Recently, we received a Letter to the Editor, from Jim Stevens, a reader who is an accomplished artist and legally blind. I found it incredibly moving, and so I’d like to share it here with you:
Dear Artist’s Magazine,
In this day of tough times, lost jobs, and people needing to reinvent themselves I wonder if my story might help others find the courage to face the hard changes in their lives and understand that reinventing yourself can be tough, but it can also lead to a new and successful future.
In 1970, while a Sergeant in the Army, I was shot in the head during a combat mission in Vietnam. It left me with bullet fragments in my head and permanent severe migraines. Twenty-three years later, in 1993, the fragments caused a stroke in my visual cortex, leaving me suddenly and legally blind.
I lost my job teaching at the University of Colorado, my wife left the family, and I was suddenly the blind single parent of two young daughters. I also stopped doing the artwork I had loved so much as a hobby.
In 2000, after years of feeling useless, I determined to reinvent myself and become a full-time artist despite my disability. I began by finding a variety of special lenses to help with my technical skills and then struggled to relearn my craft for the next two years.
At the same time, at the urging of my daughters, I also began the unlikely study of the martial arts. The physical and mental setbacks and frustrations were crushing at times, but I refused to quit either my new life goals.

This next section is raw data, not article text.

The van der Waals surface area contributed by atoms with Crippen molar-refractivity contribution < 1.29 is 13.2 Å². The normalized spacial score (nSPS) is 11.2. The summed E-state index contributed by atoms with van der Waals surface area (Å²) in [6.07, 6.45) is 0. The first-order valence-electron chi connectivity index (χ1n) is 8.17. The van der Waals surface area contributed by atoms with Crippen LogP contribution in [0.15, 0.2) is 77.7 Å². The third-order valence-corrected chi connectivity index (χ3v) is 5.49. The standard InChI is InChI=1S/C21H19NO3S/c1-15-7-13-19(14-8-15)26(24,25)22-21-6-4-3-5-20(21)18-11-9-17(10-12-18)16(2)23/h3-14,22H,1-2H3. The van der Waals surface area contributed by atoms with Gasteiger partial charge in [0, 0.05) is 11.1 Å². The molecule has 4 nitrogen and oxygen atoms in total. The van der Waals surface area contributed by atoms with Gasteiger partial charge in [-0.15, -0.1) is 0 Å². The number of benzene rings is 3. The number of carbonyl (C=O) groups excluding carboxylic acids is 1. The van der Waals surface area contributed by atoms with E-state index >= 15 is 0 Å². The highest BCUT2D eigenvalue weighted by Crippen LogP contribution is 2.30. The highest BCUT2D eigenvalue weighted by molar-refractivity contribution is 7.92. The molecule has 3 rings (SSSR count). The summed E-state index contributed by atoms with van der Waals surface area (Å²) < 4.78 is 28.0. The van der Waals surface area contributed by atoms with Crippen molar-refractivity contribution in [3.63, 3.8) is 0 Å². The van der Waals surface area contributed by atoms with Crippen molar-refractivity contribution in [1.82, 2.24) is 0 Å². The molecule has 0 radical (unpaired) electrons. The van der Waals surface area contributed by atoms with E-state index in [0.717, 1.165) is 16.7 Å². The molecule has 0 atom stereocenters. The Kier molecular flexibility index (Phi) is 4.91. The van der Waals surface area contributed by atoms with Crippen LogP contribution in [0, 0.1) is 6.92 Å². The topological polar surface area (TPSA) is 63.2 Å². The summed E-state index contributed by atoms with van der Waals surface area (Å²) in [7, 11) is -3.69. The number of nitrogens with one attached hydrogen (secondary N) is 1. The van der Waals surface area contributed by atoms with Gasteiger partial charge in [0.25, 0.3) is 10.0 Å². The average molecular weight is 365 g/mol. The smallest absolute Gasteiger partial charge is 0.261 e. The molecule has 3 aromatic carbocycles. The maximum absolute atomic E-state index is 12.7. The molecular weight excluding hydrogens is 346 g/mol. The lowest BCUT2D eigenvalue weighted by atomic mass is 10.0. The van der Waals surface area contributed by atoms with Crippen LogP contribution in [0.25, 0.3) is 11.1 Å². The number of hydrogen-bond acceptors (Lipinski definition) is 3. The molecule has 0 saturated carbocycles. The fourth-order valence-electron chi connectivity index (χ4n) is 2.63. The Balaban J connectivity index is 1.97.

Today, my art is galleried across the country, my work is collected internationally, I have written three books on art published by Schiffer Publishing, and last year I was honored by the Kennedy Center as a Kennedy Center Registered VSA Artist in both the visual and literary arts.
I also became the only legally blind man to ever win the men’s fighting competition at the martial arts “Tournament of Champions” –an event with martial artists from across the country. And my sensei made sure no one knew I was blind until after the competition was over. I left the tournament with a broken nose, three cracked ribs, a torn rotater cuff, a dislocated knee – and the first place trophy as Tournament Champion.
I am also the only blind martial artist to ever be awarded a black belt in Shaolin Kenpo karate. I have since also been awarded a black belt in Taekwondo karate.
Whenever I felt overwhelmed by the challenges in front of me, my youngest daughter would softly remind me, “Daddy, you promised not to quit.” That little reminder was always enough to make me stiffen my backbone and keep moving forward with my life.
I lost my eyesight in just 30 minutes. My career, my wife, my future, and my self-worth soon followed. I finally had to accept being blind, but once I did, I also accepted the fact that to have a life, I would have to reinvent my life. Today, I am an award-winning, internationally collected artist, martial artist, and author.
Three-time Emmy award winning screenwriter Paul Cooper found out about me and has just finished writing a screenplay about my life. In his words, “It’s a story that needs to be told.”
I would be glad to answer any questions if you think my story may help others find the courage to overcome the hardships of reinventing their own lives.
Despite my accomplishments, I am still occasionally reminded that I am blind. I recently tried to fix a small problem on the roof on my home but fell off and caused a tear my abdominal wall. At the hospital, the surgeon looked at me and said, “Jim, you’re blind. We don’t want you on the roof.”
Thank you, sincerely, for persevering and for sharing your beautiful story. We wish you all the best.